Edition 1: Identity

editor's note

Welcome to our first edition – the first of many, I wholeheartedly hope. As I sit writing these words, a whole stream of emotions comes to mind, kind of like that “life flashes in front of your eyes” moment they talk about in the movies. I’ve longed for this day for so long, the feeling is a bit overwhelming. When I say “this day”, I don’t mean it literally. Let me back up a bit.

Two years ago, I wrote an article. I’d been made redundant in January 2019, at 3-ish months pregnant, and was left with this terrible feeling I couldn’t shake: a mix of heartbreak, loss, fear, and rage. Being a generally positive and glass-half-full kind of gal, I didn’t know what to do with so much bitterness. So, I wrote. The article was published soon after and that changed everything. Women from everywhere wrote to me. Local women, women in the UK, Africa and from back home. The same, similar or worse had happened to them. We talked it over, letting it all out, not looking for solutions but just holding space for our shared pain. Some had never quite gotten over their loss, but others told me about this mythical day, when I would look back and understand why it had all happened. I longed for that day with my whole being.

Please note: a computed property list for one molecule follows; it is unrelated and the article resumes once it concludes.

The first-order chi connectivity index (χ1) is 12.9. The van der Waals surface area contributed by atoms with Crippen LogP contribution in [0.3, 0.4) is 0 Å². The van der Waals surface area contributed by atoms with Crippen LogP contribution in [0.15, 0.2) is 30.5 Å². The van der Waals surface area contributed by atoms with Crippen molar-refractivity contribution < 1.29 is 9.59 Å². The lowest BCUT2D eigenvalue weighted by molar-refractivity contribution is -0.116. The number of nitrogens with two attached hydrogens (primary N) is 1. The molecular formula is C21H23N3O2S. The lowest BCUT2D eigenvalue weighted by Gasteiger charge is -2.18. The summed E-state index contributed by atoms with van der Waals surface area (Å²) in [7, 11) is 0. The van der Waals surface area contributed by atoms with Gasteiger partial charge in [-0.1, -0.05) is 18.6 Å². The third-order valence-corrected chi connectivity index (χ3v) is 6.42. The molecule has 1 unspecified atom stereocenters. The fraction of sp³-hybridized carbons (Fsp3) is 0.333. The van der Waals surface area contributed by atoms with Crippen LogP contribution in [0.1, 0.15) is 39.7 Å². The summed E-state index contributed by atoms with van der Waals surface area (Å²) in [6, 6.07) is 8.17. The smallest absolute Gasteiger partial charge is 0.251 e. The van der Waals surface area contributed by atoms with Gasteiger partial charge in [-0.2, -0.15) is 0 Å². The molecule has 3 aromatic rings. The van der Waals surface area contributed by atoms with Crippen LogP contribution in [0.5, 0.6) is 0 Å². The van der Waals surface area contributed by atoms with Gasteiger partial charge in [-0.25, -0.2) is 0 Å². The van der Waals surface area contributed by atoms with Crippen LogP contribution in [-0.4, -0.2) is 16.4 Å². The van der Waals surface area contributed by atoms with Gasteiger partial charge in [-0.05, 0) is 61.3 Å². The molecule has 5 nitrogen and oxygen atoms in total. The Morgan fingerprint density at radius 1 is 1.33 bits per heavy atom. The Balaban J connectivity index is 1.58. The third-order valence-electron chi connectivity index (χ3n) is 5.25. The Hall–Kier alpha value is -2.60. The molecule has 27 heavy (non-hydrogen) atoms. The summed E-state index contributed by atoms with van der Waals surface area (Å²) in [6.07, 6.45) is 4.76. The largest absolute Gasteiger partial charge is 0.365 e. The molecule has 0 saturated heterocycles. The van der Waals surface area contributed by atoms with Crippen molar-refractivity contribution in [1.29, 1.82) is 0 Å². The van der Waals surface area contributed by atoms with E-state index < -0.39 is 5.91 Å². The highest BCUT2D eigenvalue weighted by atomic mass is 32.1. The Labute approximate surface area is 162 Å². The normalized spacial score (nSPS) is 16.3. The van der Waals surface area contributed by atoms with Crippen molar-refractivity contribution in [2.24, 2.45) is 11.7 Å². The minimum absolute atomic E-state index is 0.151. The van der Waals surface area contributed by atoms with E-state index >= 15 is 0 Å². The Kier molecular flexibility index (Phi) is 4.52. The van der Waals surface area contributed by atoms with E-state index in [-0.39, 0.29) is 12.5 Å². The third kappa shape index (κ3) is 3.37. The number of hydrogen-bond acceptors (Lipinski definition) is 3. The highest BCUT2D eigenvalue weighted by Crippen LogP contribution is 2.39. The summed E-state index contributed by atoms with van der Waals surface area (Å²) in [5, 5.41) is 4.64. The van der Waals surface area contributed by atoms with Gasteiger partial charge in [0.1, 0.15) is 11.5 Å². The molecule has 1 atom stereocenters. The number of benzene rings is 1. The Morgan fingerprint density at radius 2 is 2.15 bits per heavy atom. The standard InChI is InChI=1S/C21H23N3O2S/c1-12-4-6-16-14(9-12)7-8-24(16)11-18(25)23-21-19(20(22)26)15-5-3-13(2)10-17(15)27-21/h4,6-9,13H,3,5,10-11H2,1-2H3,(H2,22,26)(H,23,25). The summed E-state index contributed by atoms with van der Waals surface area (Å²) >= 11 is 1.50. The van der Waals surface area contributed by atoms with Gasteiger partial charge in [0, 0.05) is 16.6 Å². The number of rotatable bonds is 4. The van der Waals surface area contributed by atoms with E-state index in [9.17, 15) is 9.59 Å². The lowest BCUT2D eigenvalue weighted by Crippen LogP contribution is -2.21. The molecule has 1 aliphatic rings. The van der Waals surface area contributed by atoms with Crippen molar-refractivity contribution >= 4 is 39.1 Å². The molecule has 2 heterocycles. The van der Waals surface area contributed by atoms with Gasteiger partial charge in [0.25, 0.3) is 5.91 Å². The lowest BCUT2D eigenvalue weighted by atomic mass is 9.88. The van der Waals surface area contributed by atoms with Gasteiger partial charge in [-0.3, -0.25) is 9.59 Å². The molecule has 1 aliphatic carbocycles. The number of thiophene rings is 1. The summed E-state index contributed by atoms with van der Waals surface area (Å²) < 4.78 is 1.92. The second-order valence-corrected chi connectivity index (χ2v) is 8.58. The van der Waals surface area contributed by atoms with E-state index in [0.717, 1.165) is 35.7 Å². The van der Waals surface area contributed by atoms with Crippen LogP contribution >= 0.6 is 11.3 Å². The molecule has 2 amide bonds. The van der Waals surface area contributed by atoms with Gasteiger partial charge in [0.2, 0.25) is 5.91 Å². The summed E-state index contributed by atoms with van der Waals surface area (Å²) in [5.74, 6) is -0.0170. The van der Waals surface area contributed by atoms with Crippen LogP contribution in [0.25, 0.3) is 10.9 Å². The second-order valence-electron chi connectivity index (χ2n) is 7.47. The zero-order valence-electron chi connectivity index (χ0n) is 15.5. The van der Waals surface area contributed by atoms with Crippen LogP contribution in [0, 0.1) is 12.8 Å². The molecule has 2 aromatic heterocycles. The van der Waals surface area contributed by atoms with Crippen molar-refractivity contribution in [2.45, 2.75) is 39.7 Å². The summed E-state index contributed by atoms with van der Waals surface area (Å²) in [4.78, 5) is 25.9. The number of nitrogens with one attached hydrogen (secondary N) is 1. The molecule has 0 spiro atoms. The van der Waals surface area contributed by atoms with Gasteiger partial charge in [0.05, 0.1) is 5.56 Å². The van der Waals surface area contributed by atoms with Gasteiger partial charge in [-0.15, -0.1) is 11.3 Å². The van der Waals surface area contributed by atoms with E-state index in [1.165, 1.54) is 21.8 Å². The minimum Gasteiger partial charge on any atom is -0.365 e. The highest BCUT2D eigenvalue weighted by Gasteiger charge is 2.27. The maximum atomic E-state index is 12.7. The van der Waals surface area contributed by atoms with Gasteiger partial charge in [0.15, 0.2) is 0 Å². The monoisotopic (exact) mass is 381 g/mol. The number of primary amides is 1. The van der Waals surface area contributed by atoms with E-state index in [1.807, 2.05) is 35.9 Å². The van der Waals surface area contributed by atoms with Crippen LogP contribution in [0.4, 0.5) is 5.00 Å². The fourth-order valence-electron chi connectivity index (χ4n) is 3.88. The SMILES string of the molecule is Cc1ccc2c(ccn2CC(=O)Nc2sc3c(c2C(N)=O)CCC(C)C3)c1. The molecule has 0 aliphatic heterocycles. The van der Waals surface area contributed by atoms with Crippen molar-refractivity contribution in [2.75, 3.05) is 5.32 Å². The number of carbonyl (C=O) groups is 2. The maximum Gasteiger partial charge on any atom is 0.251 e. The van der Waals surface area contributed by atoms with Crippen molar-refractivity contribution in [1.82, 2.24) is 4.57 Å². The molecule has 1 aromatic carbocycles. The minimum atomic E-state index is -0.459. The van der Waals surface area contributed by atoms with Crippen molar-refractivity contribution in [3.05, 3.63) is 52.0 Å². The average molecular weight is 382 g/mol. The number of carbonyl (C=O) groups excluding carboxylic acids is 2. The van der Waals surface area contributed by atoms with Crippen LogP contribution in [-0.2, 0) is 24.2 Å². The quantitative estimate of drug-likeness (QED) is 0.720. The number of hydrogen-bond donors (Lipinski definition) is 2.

The power of community and holding space is incredible. We’ve been reminded of that in our isolation over the last year. So many people found ways to connect and create stronger communities online to help them get over the loss of physical proximity. Our hearts and bodies ache to be held and told things will be ok. As I scrolled through social media on many a sleepless night feeding a tiny newborn, I noticed how little of the content I was consuming was created by women like me – migrants, members of a diaspora, women of colour. Even though I consciously sought after these accounts, others received much more exposure by the mysterious inner workings of the algorithms.

Mainstream media in Australia is overwhelmingly white. Growing up in suburban Melbourne, my family, neighbours and classmates looked nothing like the people on tv, film, newspapers or radios. Even though people of colour represent – and the statistics on this are very fuzzy – about 30% of Australian population, we make up less than 2% of people in media. That means the broad range of views and experiences we hold are left untold, unheard, unseen. It also burdens a select few with being representatives of whole communities. Something which is both unfair and completely impossible to achieve.